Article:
Example 3. The taxpayer, very successful in the business of retailing soft drinks, raises dogs and horses. He began raising a particular breed of dogs many years ago in the belief that the breed was in danger of declining, and he has raised and sold the dogs in each year since. The taxpayer recently began raising and racing thoroughbred horses. The losses from the taxpayer's dog and horse activities have increased in magnitude over the years, and he has not made a profit on these operations during any of the last 15 years. The taxpayer generally sells the dogs only to friends, does not advertise the dogs for sale, and shows the dogs only infrequently. The taxpayer races his horses only at the "prestige" tracks at which he combines his racing activities with social and recreational activities. The horse and dog operations are conducted at a large residential property on which the taxpayer also lives, which includes substantial living quarters and attractive recreational facilities for the taxpayer and his family. Since (i) the activity of raising dogs and horses and racing the horses is of a sporting and recreational nature, (ii) the taxpayer has substantial income from his business activities of retailing soft drinks, (iii) the horse and dog operations are not conducted in a businesslike manner, and (iv) such operations have a continuous record of losses, it could be determined that the horse and dog activities of the taxpayer are not engaged in for profit.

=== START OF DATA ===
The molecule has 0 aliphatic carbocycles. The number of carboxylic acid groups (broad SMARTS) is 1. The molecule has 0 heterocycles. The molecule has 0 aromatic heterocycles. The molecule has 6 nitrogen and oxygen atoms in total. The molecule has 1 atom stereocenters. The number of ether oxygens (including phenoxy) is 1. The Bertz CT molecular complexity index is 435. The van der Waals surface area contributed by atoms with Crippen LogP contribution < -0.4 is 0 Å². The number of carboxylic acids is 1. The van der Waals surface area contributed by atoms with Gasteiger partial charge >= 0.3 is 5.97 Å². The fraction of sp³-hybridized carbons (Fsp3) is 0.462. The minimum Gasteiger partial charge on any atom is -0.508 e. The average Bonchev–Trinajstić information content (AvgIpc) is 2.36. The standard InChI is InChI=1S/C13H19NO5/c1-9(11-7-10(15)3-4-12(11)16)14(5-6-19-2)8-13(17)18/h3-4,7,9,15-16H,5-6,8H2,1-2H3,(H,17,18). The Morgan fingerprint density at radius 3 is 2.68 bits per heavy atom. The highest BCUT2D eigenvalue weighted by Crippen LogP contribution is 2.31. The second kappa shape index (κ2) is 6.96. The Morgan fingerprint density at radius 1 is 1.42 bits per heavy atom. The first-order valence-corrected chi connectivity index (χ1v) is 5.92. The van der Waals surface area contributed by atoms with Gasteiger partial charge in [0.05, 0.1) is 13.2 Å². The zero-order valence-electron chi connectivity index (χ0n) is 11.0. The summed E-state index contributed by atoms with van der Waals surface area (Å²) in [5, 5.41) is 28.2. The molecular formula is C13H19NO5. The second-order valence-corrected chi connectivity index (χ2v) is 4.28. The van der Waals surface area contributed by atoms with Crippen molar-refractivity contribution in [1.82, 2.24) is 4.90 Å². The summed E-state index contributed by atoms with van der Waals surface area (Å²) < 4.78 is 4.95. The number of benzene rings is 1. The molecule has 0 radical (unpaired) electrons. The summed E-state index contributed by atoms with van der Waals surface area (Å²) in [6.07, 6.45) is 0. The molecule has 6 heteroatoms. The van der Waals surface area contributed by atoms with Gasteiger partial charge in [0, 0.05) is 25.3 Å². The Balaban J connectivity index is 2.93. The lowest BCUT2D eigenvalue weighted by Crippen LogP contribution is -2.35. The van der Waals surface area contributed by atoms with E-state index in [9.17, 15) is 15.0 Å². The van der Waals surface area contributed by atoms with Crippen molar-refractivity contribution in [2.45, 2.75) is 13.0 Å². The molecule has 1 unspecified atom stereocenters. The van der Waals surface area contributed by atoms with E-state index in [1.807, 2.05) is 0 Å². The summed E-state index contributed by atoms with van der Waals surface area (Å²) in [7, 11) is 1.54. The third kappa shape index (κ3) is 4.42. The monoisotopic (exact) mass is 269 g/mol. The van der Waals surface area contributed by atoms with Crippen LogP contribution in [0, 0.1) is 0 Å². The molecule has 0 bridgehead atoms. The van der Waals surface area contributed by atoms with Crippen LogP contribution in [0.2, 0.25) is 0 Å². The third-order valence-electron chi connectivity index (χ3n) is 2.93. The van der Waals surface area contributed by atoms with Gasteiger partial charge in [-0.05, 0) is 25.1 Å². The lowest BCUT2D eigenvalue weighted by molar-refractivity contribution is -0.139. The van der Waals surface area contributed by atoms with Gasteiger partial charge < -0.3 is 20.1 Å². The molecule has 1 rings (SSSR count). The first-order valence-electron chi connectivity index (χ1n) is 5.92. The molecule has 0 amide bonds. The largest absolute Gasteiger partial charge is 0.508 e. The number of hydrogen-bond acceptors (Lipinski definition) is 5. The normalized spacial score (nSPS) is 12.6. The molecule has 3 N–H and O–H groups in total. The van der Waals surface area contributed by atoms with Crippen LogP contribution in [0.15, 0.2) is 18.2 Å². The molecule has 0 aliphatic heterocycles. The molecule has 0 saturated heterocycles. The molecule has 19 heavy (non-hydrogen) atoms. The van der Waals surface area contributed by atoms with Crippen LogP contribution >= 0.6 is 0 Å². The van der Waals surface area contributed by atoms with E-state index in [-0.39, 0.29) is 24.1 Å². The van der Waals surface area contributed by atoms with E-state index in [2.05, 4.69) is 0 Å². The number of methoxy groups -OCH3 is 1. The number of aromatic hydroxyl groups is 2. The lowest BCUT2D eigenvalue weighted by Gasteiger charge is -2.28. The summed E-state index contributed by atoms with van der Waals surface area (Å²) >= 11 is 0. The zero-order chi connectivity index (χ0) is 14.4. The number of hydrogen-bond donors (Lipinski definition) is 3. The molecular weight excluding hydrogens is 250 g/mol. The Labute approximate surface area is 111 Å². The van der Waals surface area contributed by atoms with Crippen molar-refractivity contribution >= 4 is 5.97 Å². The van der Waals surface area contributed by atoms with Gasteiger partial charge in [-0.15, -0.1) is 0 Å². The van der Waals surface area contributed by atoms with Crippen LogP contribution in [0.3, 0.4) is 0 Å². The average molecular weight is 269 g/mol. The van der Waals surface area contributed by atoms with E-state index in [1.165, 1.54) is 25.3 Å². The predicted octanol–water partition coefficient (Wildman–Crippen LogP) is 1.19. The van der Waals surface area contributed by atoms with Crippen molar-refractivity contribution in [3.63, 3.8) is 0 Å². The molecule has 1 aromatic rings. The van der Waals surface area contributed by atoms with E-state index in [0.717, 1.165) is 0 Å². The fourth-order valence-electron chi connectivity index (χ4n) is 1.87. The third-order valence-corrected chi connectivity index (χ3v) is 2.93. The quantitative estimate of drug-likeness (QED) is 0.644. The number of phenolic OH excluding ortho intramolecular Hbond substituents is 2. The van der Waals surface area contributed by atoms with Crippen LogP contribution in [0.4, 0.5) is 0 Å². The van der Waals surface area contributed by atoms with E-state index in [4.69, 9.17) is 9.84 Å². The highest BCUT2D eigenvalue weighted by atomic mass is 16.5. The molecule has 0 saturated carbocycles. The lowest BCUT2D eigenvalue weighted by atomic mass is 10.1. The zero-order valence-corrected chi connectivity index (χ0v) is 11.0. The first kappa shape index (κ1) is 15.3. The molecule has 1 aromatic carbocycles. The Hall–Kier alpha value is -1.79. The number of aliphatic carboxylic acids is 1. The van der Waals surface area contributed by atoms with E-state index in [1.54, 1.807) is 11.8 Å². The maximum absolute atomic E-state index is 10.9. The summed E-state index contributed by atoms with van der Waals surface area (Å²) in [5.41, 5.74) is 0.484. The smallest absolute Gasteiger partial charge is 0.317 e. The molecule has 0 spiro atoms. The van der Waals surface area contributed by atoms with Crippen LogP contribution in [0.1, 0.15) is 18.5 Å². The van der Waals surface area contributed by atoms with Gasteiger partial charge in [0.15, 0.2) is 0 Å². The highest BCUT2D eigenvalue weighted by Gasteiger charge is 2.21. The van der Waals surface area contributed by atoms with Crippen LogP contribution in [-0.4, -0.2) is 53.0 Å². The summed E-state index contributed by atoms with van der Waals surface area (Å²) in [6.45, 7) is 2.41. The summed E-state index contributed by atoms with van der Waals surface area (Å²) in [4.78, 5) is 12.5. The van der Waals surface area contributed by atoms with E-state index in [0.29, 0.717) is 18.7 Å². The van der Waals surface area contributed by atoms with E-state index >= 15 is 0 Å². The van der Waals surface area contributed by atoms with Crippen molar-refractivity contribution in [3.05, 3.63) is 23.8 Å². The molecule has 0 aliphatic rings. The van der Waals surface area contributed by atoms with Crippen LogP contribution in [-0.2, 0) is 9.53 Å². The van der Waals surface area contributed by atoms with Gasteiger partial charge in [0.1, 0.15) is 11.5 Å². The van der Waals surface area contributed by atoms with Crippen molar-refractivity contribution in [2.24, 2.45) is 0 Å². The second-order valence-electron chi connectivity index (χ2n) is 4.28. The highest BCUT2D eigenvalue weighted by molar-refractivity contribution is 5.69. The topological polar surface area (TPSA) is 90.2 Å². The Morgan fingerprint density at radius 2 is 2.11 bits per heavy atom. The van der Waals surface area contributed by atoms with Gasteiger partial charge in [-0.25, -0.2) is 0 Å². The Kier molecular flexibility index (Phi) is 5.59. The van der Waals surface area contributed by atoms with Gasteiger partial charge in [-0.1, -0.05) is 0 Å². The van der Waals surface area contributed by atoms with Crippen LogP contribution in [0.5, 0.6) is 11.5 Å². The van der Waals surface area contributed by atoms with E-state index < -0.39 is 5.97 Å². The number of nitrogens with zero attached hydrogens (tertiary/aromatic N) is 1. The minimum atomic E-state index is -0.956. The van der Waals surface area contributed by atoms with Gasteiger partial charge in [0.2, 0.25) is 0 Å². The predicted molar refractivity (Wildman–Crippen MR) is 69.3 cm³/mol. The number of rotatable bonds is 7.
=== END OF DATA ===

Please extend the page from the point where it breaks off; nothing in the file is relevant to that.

Example 4. The taxpayer inherited a farm of 65 acres from his parents when they died 6 years ago. The taxpayer moved to the farm from his house in a small nearby town, and he operates it in the same manner as his parents operated the farm before they died. The taxpayer is employed as a skilled machine operator in a nearby factory, for which he is paid approximately $8,500 per year. The farm has not been profitable for the past 15 years because of rising costs of operating farms in general, and because of the decline in the price of the produce of this farm in particular. The taxpayer consults the local agent of the State agricultural service from time to time, and the suggestions of the agent have generally been followed. The manner in which the farm is operated by the taxpayer is substantially similar to the manner in which farms of similar size, and which grow similar crops in the area, are operated. Many of these other farms do not make profits. The taxpayer does much of the required labor around the farm himself, such as fixing fences, planting crops, etc. The activity of farming could be found, based on all the facts and circumstances, to be engaged in by the taxpayer for profit.